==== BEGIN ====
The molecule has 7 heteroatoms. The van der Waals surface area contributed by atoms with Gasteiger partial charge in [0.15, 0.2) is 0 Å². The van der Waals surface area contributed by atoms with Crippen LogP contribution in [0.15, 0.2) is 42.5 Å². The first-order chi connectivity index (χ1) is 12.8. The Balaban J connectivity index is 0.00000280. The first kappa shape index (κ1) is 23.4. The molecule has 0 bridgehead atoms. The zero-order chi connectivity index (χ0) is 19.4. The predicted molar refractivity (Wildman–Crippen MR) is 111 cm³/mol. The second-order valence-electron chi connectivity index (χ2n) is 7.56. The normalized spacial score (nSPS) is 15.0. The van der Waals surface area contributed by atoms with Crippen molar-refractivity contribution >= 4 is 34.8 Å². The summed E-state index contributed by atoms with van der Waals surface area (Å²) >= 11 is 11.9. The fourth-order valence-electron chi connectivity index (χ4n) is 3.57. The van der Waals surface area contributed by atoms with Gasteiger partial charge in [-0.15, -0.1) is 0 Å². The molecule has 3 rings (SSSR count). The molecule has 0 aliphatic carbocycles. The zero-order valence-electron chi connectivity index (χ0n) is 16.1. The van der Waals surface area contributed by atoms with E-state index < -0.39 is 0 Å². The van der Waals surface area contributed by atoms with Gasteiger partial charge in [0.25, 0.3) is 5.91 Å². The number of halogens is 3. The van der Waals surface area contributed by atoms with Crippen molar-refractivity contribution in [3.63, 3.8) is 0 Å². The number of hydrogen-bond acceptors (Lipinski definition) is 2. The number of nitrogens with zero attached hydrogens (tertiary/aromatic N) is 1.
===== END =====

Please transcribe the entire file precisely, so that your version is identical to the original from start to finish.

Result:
The molecule has 7 heteroatoms. The van der Waals surface area contributed by atoms with Gasteiger partial charge in [0.15, 0.2) is 0 Å². The van der Waals surface area contributed by atoms with Crippen LogP contribution in [0.15, 0.2) is 42.5 Å². The first-order chi connectivity index (χ1) is 12.8. The Balaban J connectivity index is 0.00000280. The first kappa shape index (κ1) is 23.4. The molecule has 0 bridgehead atoms. The zero-order chi connectivity index (χ0) is 19.4. The predicted molar refractivity (Wildman–Crippen MR) is 111 cm³/mol. The second-order valence-electron chi connectivity index (χ2n) is 7.56. The normalized spacial score (nSPS) is 15.0. The van der Waals surface area contributed by atoms with Crippen molar-refractivity contribution >= 4 is 34.8 Å². The summed E-state index contributed by atoms with van der Waals surface area (Å²) >= 11 is 11.9. The fourth-order valence-electron chi connectivity index (χ4n) is 3.57. The van der Waals surface area contributed by atoms with Gasteiger partial charge in [-0.15, -0.1) is 0 Å². The molecule has 3 rings (SSSR count). The molecule has 0 aliphatic carbocycles. The zero-order valence-electron chi connectivity index (χ0n) is 16.1. The van der Waals surface area contributed by atoms with E-state index < -0.39 is 0 Å². The van der Waals surface area contributed by atoms with Gasteiger partial charge in [0.25, 0.3) is 5.91 Å². The number of halogens is 3. The van der Waals surface area contributed by atoms with Crippen molar-refractivity contribution in [3.63, 3.8) is 0 Å². The number of hydrogen-bond acceptors (Lipinski definition) is 2. The number of nitrogens with zero attached hydrogens (tertiary/aromatic N) is 1.